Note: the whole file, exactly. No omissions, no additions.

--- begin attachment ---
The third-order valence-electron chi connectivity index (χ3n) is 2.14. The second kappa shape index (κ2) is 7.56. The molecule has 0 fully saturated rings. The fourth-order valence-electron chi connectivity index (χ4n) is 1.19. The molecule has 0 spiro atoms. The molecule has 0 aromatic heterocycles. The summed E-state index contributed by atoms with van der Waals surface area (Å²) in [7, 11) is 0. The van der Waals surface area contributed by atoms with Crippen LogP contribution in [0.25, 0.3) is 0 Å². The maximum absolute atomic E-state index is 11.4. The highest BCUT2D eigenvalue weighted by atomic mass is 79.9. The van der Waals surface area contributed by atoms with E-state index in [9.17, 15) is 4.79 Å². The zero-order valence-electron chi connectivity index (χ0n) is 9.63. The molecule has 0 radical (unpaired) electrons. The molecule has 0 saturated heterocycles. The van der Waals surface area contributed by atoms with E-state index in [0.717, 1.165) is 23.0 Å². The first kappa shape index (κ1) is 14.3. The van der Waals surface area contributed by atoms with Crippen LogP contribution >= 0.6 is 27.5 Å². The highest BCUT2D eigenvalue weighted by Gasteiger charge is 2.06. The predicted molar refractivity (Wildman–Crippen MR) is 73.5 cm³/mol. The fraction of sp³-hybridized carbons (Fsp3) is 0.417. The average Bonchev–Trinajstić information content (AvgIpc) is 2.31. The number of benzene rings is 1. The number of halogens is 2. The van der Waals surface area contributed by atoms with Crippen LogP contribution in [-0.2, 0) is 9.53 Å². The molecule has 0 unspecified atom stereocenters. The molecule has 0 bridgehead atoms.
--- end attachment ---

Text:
The third-order valence-electron chi connectivity index (χ3n) is 2.14. The second kappa shape index (κ2) is 7.56. The molecule has 0 fully saturated rings. The fourth-order valence-electron chi connectivity index (χ4n) is 1.19. The molecule has 0 spiro atoms. The molecule has 0 aromatic heterocycles. The summed E-state index contributed by atoms with van der Waals surface area (Å²) in [7, 11) is 0. The van der Waals surface area contributed by atoms with Crippen LogP contribution in [0.25, 0.3) is 0 Å². The maximum absolute atomic E-state index is 11.4. The highest BCUT2D eigenvalue weighted by atomic mass is 79.9. The van der Waals surface area contributed by atoms with E-state index in [9.17, 15) is 4.79 Å². The zero-order valence-electron chi connectivity index (χ0n) is 9.63. The molecule has 0 radical (unpaired) electrons. The molecule has 0 saturated heterocycles. The van der Waals surface area contributed by atoms with E-state index in [0.717, 1.165) is 23.0 Å². The first kappa shape index (κ1) is 14.3. The van der Waals surface area contributed by atoms with Crippen LogP contribution >= 0.6 is 27.5 Å². The highest BCUT2D eigenvalue weighted by Gasteiger charge is 2.06. The predicted molar refractivity (Wildman–Crippen MR) is 73.5 cm³/mol. The fraction of sp³-hybridized carbons (Fsp3) is 0.417. The average Bonchev–Trinajstić information content (AvgIpc) is 2.31. The number of benzene rings is 1. The number of halogens is 2. The van der Waals surface area contributed by atoms with Crippen LogP contribution in [-0.2, 0) is 9.53 Å². The molecule has 0 unspecified atom stereocenters. The molecule has 0 bridgehead atoms.